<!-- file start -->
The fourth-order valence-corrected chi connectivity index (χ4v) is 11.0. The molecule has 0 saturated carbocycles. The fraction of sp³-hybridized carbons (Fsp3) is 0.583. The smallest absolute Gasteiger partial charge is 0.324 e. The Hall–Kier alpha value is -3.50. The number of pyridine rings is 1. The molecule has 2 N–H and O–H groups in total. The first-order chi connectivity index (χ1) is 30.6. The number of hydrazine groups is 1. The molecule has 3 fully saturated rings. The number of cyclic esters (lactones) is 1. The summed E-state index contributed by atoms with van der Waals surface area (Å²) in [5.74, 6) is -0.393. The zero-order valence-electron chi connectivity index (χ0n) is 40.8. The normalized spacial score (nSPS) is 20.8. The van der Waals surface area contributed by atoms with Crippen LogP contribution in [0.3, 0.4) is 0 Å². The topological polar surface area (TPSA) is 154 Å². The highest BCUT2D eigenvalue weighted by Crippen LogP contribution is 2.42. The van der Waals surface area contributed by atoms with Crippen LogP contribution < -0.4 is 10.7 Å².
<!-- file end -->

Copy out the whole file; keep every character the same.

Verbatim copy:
The fourth-order valence-corrected chi connectivity index (χ4v) is 11.0. The molecule has 0 saturated carbocycles. The fraction of sp³-hybridized carbons (Fsp3) is 0.583. The smallest absolute Gasteiger partial charge is 0.324 e. The Hall–Kier alpha value is -3.50. The number of pyridine rings is 1. The molecule has 2 N–H and O–H groups in total. The first-order chi connectivity index (χ1) is 30.6. The number of hydrazine groups is 1. The molecule has 3 fully saturated rings. The number of cyclic esters (lactones) is 1. The summed E-state index contributed by atoms with van der Waals surface area (Å²) in [5.74, 6) is -0.393. The zero-order valence-electron chi connectivity index (χ0n) is 40.8. The normalized spacial score (nSPS) is 20.8. The van der Waals surface area contributed by atoms with Crippen LogP contribution in [0.3, 0.4) is 0 Å². The topological polar surface area (TPSA) is 154 Å². The highest BCUT2D eigenvalue weighted by Crippen LogP contribution is 2.42. The van der Waals surface area contributed by atoms with Crippen LogP contribution < -0.4 is 10.7 Å².